Use of Waste of Brands Like Adidas and Reebok Fuels Health Concerns in Brick Factories

LICADHO report

A report by LICADHO has shed light on concerning practices in Cambodian brick factories, revealing that waste from major international brands such as Adidas and Walmart is being utilized as fuel for kilns.

This discovery raises alarms as workers have reported illnesses linked to the burning of pre-consumer garment waste, including fabric, plastic, and rubber materials from these prominent brands.

The other brands mentioned in the LICADHO report are: NOBO, lupilu, Kiabi, Disney, Reebok, Cropp, Sweaty Berly, GAP, Primark, Sinsay, Tilley, Old Navy, Karbon, C&A, Venus, Athleta, etc.

LICADHO’s findings, based on visits to 21 brick factories and worker interviews between April and September, unveiled distressing health implications. Workers reported suffering from headaches, respiratory problems, and illnesses, with one mentioning the adverse impact on pregnancies due to the fumes generated from burning the garment waste.

The report emphasized that burning such waste can release toxic substances harmful to human health, citing a UNDP study that measured emissions from garment factory incinerators in Cambodia. These substances, including dioxins known to cause cancer, pose severe health risks when not managed under controlled combustion conditions. Additionally, previous academic reports highlighted the presence of toxic chemicals and heavy metals in clothing scraps, potentially leading to worker health issues like migraines and nosebleeds.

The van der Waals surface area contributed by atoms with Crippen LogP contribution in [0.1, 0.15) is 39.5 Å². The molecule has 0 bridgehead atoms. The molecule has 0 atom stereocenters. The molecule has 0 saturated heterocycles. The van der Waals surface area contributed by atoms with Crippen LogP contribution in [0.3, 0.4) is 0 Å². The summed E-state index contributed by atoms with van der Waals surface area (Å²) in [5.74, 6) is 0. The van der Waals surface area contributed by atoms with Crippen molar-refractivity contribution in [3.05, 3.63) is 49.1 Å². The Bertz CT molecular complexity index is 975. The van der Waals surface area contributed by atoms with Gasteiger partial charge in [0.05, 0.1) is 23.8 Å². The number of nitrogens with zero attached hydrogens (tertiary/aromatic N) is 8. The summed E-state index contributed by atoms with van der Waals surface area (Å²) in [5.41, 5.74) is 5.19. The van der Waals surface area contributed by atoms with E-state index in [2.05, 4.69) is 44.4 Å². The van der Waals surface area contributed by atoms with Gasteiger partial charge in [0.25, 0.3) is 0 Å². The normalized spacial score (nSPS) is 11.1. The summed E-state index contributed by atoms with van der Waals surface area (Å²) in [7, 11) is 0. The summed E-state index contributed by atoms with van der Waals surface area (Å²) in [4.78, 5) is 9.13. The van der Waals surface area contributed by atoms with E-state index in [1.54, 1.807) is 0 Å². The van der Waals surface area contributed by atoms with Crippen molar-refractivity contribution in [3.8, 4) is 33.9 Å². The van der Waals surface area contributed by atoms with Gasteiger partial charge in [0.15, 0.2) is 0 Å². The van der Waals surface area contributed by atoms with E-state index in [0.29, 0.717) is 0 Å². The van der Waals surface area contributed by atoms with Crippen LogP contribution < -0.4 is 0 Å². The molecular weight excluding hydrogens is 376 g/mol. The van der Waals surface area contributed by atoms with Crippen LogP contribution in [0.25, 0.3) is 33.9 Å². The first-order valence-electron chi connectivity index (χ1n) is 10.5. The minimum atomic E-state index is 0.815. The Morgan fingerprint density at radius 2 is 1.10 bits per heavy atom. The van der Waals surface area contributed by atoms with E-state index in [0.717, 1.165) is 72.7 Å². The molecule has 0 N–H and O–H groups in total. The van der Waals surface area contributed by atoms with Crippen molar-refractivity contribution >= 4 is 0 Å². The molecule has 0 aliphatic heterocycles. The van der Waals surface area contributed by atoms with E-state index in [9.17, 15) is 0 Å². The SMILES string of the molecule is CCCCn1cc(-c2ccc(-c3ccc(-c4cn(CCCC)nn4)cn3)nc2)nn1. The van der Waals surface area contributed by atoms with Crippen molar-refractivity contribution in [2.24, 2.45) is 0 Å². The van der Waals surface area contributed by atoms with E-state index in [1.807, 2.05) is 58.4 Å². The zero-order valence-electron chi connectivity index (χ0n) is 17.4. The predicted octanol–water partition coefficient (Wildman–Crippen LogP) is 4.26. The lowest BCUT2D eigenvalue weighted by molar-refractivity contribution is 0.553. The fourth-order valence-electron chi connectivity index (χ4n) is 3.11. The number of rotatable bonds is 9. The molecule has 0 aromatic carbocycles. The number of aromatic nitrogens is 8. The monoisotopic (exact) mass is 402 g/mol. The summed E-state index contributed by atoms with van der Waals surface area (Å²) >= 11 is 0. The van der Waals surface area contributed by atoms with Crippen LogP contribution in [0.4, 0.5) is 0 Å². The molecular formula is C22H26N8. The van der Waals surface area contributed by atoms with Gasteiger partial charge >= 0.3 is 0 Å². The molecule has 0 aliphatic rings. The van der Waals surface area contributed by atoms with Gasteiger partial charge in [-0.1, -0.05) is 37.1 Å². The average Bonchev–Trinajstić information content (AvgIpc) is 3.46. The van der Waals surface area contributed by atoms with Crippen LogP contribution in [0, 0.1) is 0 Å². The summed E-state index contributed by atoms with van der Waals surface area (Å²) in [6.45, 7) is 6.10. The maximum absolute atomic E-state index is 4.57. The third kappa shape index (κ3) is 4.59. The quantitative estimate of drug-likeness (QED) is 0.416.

In response to the report, several brands, including Primark and Lidl, have initiated investigations into the matter. Adidas, which sources from numerous factories in Cambodia, stated its ongoing investigation to ensure waste disposal compliance with environmental policies. Other brands named in the report offered varying responses, with commitments to investigate, raise awareness, and ensure compliance with waste management standards.

However, some brands and organizations, including the Cambodian Ministry of Environment, waste collection companies, and certain brands mentioned in the report, did not immediately respond to requests for comment.

The issue spotlights the need for stringent waste management practices within the garment industry, urging brands to prioritize sustainable disposal methods and uphold worker safety and health standards.